London’s transport authority has unveiled new plans to rebuild Camden Town tube station in north London.
Under Transport for London’s plans the London Underground stop would gain a second exit on a nearby street, better disabled access, and more space.
Camden Town, a popular nightlife, market, and tourism hotspot, suffers from overcrowding, especially on weekends when passengers are often turned away for safety reasons or made to use spiral staircases.
TfL says passenger numbers at the station have increased by 60 per cent in the last decade and the organisation has produced drawings of what the new station could look like.
The station would gain a second, wide entrance on nearby Buck Street to ease traffic at the current entrance.
“The station needs improving so that it can properly support the vibrant local community and economy,” TfL’s consultation says.
“A possible site for a new station entrance would be on Buck Street, between Camden High Street and Kentish Town Road. It would lead to three new escalators and two lifts.
“Below ground there would be more space to change between trains. This would in turn enable future capacity benefits on the Northern line.”
The suggestion of capacity improvements on the Northern Line could be a hint that TfL wants to separate the two-pronged system into two separate lines at a future date.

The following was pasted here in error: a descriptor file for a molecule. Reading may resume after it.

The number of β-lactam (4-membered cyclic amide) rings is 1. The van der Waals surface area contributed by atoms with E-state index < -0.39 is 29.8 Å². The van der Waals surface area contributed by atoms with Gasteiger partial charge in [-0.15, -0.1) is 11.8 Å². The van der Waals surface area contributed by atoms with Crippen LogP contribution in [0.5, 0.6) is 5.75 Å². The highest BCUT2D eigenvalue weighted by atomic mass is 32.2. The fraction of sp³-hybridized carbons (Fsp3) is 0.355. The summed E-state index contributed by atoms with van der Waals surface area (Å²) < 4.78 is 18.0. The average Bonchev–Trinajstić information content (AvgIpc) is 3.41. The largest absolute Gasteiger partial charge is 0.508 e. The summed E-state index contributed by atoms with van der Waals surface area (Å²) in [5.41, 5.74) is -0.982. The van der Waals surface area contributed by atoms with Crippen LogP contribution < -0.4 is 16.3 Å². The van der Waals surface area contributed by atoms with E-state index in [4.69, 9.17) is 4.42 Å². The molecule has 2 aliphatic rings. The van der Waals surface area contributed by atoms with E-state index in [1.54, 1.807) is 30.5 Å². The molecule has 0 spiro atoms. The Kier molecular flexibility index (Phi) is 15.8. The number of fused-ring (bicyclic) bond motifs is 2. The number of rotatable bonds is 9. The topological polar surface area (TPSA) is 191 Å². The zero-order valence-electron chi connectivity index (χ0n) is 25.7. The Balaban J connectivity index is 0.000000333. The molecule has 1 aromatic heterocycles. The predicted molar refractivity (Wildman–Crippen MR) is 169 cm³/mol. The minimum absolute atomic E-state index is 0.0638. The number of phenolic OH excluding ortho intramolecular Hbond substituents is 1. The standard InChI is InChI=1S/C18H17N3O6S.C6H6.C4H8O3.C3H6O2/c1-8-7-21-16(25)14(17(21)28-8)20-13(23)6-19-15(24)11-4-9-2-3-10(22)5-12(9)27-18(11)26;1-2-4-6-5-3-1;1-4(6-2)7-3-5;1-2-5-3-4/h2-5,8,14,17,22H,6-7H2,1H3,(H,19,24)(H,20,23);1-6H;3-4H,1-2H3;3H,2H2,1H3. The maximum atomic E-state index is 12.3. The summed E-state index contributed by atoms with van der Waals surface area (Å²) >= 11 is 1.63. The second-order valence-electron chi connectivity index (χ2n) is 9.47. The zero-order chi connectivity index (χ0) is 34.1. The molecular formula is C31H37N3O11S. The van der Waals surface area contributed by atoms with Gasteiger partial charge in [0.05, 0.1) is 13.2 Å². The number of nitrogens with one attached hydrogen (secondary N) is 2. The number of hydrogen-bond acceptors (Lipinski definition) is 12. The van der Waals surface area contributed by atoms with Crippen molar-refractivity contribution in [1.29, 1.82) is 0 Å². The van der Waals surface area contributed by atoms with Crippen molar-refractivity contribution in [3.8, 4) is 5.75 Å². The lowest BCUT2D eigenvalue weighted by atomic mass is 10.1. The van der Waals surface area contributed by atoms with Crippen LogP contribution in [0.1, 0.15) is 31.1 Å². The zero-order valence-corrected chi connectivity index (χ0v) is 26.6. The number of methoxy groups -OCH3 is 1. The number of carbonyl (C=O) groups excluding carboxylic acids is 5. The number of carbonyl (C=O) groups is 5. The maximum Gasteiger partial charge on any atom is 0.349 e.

Such a move would require more people to change trains at Camden Town but would currently be unworkable because of capacity constraints.
Splitting the Northern Line into two separate lines would allow TfL to increase capacity on the line significantly because under the current configuration trains are currently split between two destinations.
The consultation is the first stage in a plan that would not see the station fully rebuilt until 2023 at the earliest.
TfL’s timescale for the station rebuild includes a year-long public inquiry in 2018, with a Government decision coming in 2019 and the commencement of works.
The transport authority says that if the plans to do not ahead by 2031, demand at Camden Town will exceed what the station can handle by 7,000 in the mornings and 12,000 in the evenings
A second public consultation will be held next year with new plans based on feedback received from this consultation.
The site for the proposed second entrance is also currently occupied by a primary school, which is due to move elsewhere in coming years.
Previous proposals to rebuild the station were rejected by Camden Borough Council and the Department for Transport in 2005.
The council objected to the controversial plan on the grounds that it would destroy the area’s heritage by changing the station entrance.
The new plans propose the second entrance on another street with different architecture, however.
The area is likely to face significant building work over the current decade, with heavy construction traffic from nearby Euston expected because of the planned High Speed 2 rail link.
One of the area's famous markets is also currently undergoing a significant redevelopment.
You can respond to Transport for London's initial consultation on the organisation's website.
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